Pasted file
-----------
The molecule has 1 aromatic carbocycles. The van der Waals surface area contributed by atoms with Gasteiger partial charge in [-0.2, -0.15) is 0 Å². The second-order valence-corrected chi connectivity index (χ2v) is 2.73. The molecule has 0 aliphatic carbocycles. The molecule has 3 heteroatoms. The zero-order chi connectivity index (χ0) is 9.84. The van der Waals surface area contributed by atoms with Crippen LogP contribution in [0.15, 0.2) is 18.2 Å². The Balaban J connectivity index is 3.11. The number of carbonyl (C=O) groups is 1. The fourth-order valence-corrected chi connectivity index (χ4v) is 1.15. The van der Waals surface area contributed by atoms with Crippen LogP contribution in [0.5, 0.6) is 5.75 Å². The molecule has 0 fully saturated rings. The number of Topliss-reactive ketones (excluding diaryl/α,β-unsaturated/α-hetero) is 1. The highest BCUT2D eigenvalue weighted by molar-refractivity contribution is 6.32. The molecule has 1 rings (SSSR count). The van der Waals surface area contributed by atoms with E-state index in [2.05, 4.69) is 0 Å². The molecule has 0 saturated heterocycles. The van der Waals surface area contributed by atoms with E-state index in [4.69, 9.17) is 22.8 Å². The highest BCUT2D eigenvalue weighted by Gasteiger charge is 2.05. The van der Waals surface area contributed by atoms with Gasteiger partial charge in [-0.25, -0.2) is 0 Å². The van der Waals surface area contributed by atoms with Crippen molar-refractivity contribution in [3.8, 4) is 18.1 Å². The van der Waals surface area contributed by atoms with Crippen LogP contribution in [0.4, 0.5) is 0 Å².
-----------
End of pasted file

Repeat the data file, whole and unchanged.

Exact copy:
The molecule has 1 aromatic carbocycles. The van der Waals surface area contributed by atoms with Gasteiger partial charge in [-0.2, -0.15) is 0 Å². The second-order valence-corrected chi connectivity index (χ2v) is 2.73. The molecule has 0 aliphatic carbocycles. The molecule has 3 heteroatoms. The zero-order chi connectivity index (χ0) is 9.84. The van der Waals surface area contributed by atoms with Crippen LogP contribution in [0.15, 0.2) is 18.2 Å². The Balaban J connectivity index is 3.11. The number of carbonyl (C=O) groups is 1. The fourth-order valence-corrected chi connectivity index (χ4v) is 1.15. The van der Waals surface area contributed by atoms with Crippen LogP contribution in [0.5, 0.6) is 5.75 Å². The molecule has 0 fully saturated rings. The number of Topliss-reactive ketones (excluding diaryl/α,β-unsaturated/α-hetero) is 1. The highest BCUT2D eigenvalue weighted by molar-refractivity contribution is 6.32. The molecule has 1 rings (SSSR count). The van der Waals surface area contributed by atoms with E-state index in [2.05, 4.69) is 0 Å². The molecule has 0 saturated heterocycles. The van der Waals surface area contributed by atoms with E-state index in [4.69, 9.17) is 22.8 Å². The highest BCUT2D eigenvalue weighted by Gasteiger charge is 2.05. The van der Waals surface area contributed by atoms with Gasteiger partial charge in [-0.25, -0.2) is 0 Å². The van der Waals surface area contributed by atoms with Crippen molar-refractivity contribution in [3.8, 4) is 18.1 Å². The van der Waals surface area contributed by atoms with Crippen LogP contribution in [0.4, 0.5) is 0 Å².